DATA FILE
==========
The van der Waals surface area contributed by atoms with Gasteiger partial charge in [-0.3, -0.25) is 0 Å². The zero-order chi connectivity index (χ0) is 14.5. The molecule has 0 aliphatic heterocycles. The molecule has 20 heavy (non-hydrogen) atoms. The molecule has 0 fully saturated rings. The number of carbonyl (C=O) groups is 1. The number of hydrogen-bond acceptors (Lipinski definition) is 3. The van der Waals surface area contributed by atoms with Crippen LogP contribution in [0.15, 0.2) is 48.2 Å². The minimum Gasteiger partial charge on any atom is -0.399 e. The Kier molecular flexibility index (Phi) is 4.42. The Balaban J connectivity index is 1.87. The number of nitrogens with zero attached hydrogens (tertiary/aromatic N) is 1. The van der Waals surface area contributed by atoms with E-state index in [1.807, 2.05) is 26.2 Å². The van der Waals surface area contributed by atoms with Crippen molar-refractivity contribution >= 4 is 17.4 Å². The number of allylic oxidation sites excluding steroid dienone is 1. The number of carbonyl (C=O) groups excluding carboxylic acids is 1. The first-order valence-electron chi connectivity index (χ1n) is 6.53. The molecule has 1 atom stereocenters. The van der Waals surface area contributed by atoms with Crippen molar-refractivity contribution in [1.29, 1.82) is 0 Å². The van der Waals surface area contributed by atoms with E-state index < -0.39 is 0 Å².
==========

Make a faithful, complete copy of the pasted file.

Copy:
The van der Waals surface area contributed by atoms with Gasteiger partial charge in [-0.3, -0.25) is 0 Å². The zero-order chi connectivity index (χ0) is 14.5. The molecule has 0 aliphatic heterocycles. The molecule has 20 heavy (non-hydrogen) atoms. The molecule has 0 fully saturated rings. The number of carbonyl (C=O) groups is 1. The number of hydrogen-bond acceptors (Lipinski definition) is 3. The van der Waals surface area contributed by atoms with Crippen LogP contribution in [0.15, 0.2) is 48.2 Å². The minimum Gasteiger partial charge on any atom is -0.399 e. The Kier molecular flexibility index (Phi) is 4.42. The Balaban J connectivity index is 1.87. The number of nitrogens with zero attached hydrogens (tertiary/aromatic N) is 1. The van der Waals surface area contributed by atoms with E-state index in [1.807, 2.05) is 26.2 Å². The van der Waals surface area contributed by atoms with Crippen molar-refractivity contribution >= 4 is 17.4 Å². The number of allylic oxidation sites excluding steroid dienone is 1. The number of carbonyl (C=O) groups excluding carboxylic acids is 1. The first-order valence-electron chi connectivity index (χ1n) is 6.53. The molecule has 1 atom stereocenters. The van der Waals surface area contributed by atoms with Crippen molar-refractivity contribution in [1.29, 1.82) is 0 Å². The van der Waals surface area contributed by atoms with E-state index < -0.39 is 0 Å².